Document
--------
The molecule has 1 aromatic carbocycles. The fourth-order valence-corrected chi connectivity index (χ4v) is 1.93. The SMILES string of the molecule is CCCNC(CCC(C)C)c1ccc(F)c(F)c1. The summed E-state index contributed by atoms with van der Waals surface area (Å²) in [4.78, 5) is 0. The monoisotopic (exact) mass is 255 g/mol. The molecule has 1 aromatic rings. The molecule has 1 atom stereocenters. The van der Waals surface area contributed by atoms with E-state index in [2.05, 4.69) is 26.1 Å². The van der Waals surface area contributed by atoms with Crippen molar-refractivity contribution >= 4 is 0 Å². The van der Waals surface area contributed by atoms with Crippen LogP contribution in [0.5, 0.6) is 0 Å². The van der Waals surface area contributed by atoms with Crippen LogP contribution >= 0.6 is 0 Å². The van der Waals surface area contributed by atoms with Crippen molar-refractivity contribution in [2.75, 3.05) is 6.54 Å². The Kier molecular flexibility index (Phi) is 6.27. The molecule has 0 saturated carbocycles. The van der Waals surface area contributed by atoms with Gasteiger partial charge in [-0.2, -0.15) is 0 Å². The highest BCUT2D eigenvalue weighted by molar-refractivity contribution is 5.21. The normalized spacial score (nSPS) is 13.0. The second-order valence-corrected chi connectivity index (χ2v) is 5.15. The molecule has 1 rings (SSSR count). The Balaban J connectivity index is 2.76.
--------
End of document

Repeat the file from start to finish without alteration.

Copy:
The molecule has 1 aromatic carbocycles. The fourth-order valence-corrected chi connectivity index (χ4v) is 1.93. The SMILES string of the molecule is CCCNC(CCC(C)C)c1ccc(F)c(F)c1. The summed E-state index contributed by atoms with van der Waals surface area (Å²) in [4.78, 5) is 0. The monoisotopic (exact) mass is 255 g/mol. The molecule has 1 aromatic rings. The molecule has 1 atom stereocenters. The van der Waals surface area contributed by atoms with E-state index in [2.05, 4.69) is 26.1 Å². The van der Waals surface area contributed by atoms with Crippen molar-refractivity contribution >= 4 is 0 Å². The van der Waals surface area contributed by atoms with Crippen LogP contribution in [0.5, 0.6) is 0 Å². The van der Waals surface area contributed by atoms with Crippen LogP contribution >= 0.6 is 0 Å². The van der Waals surface area contributed by atoms with Crippen molar-refractivity contribution in [2.75, 3.05) is 6.54 Å². The Kier molecular flexibility index (Phi) is 6.27. The molecule has 0 saturated carbocycles. The van der Waals surface area contributed by atoms with Gasteiger partial charge in [-0.2, -0.15) is 0 Å². The highest BCUT2D eigenvalue weighted by molar-refractivity contribution is 5.21. The normalized spacial score (nSPS) is 13.0. The second-order valence-corrected chi connectivity index (χ2v) is 5.15. The molecule has 1 rings (SSSR count). The Balaban J connectivity index is 2.76.